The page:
Open with DEXTER
In the text
thumbnail Fig. 4

a) Synthetic surface brightness at 5635 Å; b) stellar extinction map (AV); c) dereddened ℒλ5635 image; d) stellar mass surface density.

Open with DEXTER
In the text
thumbnail Fig. 5

Kinematical products of the spectral fitting. The σ values are not corrected for instrumental broadening, which dominates below 140 km s-1. The horizontal stripes in the position-velocity and σ(R) panels correspond to Voronoi zones.

Open with DEXTER
In the text
thumbnail Fig. 6

Luminosity (top) and mass (bottom) weighted mean age (left) and metallicity (right) maps for CALIFA 277.

Open with DEXTER
In the text
thumbnail Fig. 7

Mean age versus mean metallicity versus extinction, coding zones by their distance to the nucleus. Green diamonds: R < 0.5 HLR. Red triangles: 0.5−1 HLR. Blue stars: 1−2 HLR. Black dots: > 2 HLR.

Open with DEXTER
In the text
thumbnail Fig. 8

Maps of the percentage contribution of young (t < 0.14 Gyr), intermediate age (0.14−1.4 Gyr), and old (>1.4 Gyr) stars to the observed light at 5635 Å.

Open with DEXTER
In the text
thumbnail Fig. 9

Spatially resolved SFR surface density (Eq. (11)) on the last tSF = 14 (top), 142 (middle), and 1420 (bottom) Myr in units of different reference values. The left panels compare to , i.e., the all-times average at xy, thus providing a local version of Scalo’s b parameter (Eq. (12)). Middle panels compare the local to the all-times average over the whole galaxy (Eq. (13)). Panels on the right compare to that of the galaxy as a whole over the same time scale (Eq. (14)). All images are on log scale from log 1 to log 5, such that only values above the corresponding reference value are visible.

Open with DEXTER
In the text
thumbnail Fig. 10

Radial profiles of several properties. Grey points correspond to values in individual xy spaxels. The green circles and solid lines represent the average of the plotted quantity, while the error bars represent the dispersion in the R-bin. The dashed magenta horizontal line (only in the plots not involving surface densities) marks the value derived from the starlight analysis of the integrated spectrum, i.e., collapsing the xy dimensions of the datacube. The stars in the bottom panels mark the four metallicities in the base models.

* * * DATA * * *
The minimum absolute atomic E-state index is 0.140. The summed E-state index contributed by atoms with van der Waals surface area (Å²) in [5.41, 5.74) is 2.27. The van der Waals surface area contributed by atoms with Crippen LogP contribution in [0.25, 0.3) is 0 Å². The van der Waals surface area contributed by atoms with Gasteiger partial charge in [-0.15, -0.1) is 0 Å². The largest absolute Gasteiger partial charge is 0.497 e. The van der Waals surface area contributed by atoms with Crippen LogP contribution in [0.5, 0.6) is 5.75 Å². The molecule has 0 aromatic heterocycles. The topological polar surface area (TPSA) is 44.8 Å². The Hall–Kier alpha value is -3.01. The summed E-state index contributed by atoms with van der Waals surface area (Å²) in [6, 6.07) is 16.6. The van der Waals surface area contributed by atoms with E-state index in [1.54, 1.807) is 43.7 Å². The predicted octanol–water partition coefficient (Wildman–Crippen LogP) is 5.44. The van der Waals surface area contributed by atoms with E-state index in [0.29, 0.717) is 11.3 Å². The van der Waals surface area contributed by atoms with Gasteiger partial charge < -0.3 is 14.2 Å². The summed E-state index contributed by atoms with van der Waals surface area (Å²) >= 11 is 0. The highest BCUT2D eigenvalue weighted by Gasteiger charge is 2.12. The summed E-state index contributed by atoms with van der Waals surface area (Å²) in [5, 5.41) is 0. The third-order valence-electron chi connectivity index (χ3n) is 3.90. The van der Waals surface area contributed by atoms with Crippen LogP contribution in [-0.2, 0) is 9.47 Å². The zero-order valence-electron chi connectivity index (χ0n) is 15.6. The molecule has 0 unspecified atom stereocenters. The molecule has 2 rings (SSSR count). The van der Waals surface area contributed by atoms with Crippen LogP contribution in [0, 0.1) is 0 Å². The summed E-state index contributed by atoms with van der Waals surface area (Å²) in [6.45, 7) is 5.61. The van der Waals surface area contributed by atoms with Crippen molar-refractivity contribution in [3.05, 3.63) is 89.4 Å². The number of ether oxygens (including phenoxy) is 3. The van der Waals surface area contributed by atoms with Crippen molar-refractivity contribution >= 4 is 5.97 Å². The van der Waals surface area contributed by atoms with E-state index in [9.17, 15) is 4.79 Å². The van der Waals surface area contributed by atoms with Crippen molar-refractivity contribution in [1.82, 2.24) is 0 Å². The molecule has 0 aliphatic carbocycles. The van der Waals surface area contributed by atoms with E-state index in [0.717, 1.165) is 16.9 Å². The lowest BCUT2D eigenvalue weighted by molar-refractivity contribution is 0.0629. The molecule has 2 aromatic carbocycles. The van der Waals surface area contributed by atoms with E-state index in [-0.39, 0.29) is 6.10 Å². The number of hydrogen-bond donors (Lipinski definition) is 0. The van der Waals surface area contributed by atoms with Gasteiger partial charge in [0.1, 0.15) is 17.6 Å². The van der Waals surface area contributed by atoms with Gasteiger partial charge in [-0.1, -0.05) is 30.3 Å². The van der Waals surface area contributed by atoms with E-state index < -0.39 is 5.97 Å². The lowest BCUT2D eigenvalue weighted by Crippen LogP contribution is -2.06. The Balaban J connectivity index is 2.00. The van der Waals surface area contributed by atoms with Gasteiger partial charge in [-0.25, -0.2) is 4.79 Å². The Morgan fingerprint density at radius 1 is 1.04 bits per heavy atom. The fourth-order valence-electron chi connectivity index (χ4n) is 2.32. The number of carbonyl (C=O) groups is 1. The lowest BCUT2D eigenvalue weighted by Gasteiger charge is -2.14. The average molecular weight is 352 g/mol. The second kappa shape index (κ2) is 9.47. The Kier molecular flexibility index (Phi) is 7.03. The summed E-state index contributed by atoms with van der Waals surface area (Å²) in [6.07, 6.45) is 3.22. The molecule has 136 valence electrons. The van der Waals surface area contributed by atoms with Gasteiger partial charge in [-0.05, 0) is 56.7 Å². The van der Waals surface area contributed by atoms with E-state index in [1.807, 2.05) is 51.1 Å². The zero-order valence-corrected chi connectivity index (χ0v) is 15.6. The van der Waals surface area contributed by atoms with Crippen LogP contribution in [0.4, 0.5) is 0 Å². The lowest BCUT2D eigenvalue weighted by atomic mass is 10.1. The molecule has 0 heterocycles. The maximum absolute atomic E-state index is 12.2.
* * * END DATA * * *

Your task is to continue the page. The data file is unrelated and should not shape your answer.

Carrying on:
Open with DEXTER
In the text
thumbnail Fig. 11

Time evolution of light and mass representations of the SFH, as derived from the starlight fits. The discrete xtZxy and population vectors involved in these curves were smoothed in log t, marginalized in Z, and integrated over the spatial regions indicated. Dotted grey lines indicate the nucleus (central pixel). Green, red, and blue lines correspond to R ≤ 0.5 HLR, R ≤ 1 HLR, and R > 1 HLR regions, respectively. The black line represents the whole galaxy evolution as reconstructed from the sum of its parts, while (as in Fig. 10) the magenta dashed line is used to represent the results obtained for the spatially integrated spectrum.

Open with DEXTER
In the text
thumbnail Fig. 12

Rt diagrams showing the radially averaged distribution of light, mass, and SFR as a function distance from the nucleus and age. Left: luminosity at λ = 5635 Å per unit area. (ℒR,t). Middle: stellar mass formed per unit area . Right: time-dependent SFR per unit area . The solid (white) lines represent the sum over all spaxels for a given age.

Open with DEXTER
In the text
thumbnail Fig. 13

“Pseudo snapshots” of the cumulative stellar mass surface density of CALIFA 277 at different ages: from log t [yr] = 10.15 to 8 (as labeled in each panel).

Open with DEXTER
In the text
thumbnail Fig. 14

Residual spectral cube in a 3D rendering.

Open with DEXTER
In the text